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Policy on female genital mutilation (FGM)

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Approved by the Commission: April 9, 1996
Revised by the Commission: November 22, 2000
(Please note: minor revisions were made in December 2009 to address legislative amendments resulting from the Human Rights Code Amendment Act, 2006, which came into effect on June 30, 2008.)

Available in other accessible formats on request.

1. Overview

Female genital mutilation (FGM) refers to the cutting and removal of the female genitalia. FGM is a traditional practice rooted in the political, social, cultural and economic structures of the societies in which it is practised.

FGM is a gender-specific violation of the rights of girls and women to physical integrity.[1] This traditional practice is conducted in many cultures and in many countries. FGM has become recognized not only as a health hazard and a form of violence against women and girls, but also as a human rights issue under international law. Efforts at the international level, particularly by United Nations agencies, have placed FGM on women's health and human rights agendas.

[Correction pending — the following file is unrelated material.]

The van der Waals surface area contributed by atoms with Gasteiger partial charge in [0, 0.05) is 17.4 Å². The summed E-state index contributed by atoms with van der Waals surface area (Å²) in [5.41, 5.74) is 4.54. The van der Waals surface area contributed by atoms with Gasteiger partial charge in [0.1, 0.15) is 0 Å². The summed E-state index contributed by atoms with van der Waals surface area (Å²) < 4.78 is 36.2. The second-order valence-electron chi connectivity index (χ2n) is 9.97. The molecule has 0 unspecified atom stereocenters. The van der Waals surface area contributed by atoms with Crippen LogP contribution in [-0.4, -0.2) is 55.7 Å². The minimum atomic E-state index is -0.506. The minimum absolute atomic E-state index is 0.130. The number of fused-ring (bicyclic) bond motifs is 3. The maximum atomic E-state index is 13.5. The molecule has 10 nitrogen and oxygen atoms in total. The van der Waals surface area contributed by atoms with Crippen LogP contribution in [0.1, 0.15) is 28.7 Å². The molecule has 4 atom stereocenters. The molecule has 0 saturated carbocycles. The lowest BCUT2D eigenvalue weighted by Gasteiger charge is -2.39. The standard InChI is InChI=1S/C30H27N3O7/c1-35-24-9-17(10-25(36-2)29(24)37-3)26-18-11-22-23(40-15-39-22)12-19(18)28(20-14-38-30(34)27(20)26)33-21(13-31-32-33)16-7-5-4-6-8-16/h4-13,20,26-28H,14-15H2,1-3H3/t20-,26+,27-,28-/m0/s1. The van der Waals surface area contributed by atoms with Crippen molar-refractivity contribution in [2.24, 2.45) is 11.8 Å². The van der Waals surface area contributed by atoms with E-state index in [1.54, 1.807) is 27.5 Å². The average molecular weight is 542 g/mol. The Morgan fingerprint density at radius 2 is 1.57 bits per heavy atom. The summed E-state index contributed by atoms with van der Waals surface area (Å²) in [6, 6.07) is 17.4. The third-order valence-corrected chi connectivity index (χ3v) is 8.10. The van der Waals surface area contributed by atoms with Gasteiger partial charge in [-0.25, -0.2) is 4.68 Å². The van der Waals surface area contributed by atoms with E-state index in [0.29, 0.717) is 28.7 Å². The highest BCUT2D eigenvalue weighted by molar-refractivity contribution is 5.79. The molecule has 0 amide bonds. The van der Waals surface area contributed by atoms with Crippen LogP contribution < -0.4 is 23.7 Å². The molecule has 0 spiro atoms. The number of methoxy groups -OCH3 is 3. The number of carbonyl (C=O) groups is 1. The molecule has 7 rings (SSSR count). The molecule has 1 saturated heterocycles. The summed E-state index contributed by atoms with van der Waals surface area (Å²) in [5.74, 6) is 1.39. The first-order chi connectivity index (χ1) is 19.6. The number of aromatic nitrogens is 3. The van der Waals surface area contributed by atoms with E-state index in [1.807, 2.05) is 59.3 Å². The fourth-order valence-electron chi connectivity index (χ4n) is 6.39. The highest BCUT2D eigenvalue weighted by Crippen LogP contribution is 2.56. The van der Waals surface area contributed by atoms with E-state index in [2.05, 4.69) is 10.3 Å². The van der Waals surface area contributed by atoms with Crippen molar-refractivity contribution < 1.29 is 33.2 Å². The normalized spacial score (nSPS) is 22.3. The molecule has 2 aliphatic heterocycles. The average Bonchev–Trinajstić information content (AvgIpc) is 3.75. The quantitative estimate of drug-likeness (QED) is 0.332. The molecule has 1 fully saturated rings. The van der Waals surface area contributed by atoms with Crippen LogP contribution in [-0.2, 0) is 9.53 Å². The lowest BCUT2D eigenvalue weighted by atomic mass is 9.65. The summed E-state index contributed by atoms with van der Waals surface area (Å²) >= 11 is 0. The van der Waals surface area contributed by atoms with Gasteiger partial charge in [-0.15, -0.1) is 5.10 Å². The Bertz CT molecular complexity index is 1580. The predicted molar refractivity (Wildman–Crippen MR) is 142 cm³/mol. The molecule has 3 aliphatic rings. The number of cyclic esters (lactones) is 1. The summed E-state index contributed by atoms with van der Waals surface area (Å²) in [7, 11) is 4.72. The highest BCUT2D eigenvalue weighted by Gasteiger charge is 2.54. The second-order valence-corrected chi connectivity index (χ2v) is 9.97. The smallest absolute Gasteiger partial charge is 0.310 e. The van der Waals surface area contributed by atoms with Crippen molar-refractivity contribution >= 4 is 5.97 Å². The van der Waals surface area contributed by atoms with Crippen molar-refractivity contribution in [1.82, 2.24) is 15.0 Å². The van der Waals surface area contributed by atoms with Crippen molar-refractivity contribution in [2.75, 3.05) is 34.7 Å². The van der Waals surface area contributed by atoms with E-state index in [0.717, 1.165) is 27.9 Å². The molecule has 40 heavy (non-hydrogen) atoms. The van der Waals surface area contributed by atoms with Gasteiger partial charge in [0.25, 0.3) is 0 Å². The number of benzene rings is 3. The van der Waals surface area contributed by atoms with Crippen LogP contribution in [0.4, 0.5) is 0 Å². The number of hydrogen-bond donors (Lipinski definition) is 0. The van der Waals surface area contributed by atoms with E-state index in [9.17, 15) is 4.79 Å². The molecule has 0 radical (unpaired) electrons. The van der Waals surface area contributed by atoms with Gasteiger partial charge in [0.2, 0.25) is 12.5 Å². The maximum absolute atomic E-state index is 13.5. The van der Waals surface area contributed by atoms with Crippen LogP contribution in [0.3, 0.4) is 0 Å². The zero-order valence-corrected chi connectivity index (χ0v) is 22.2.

For most Canadians, FGM is a vaguely understood practice usually associated with "distant" and "tradition-bound" cultures. Most people know very little about what is involved in the procedure or about the health and sociological implications for the women and girls who are subjected to it.

The OHRC acknowledges that FGM is an internationally recognized violation against women and girls’ human rights. The OHRC has developed this policy to ensure the effective protection and promotion of human rights of women and girls.

The purpose of this document is to outline the policy position of the OHRC with respect to the practice of FGM. This position has been developed within the framework of:

  1. female genital mutilation as an internationally recognized human rights issue
  2. the domestic implications of Canada's obligations as a signatory to international conventions and treaties which recognize FGM as a human rights violation
  3. the mandate and jurisdiction of the OHRC under the Ontario Human Rights Code (the Code).

[1]Female genital mutilation involves the use of dangerous and frightening weapons, causes permanent physical damage and sometimes death, and is targeted in the most gender specific way possible at the female genitalia.” Fitzpatrick, "International Norms and Violence Against Women" in Rebecca J. Cook, ed., Human Rights of Women: National and International Perspectives, (Philadelphia: University of Pennsylvania Press, 1994) at 11.


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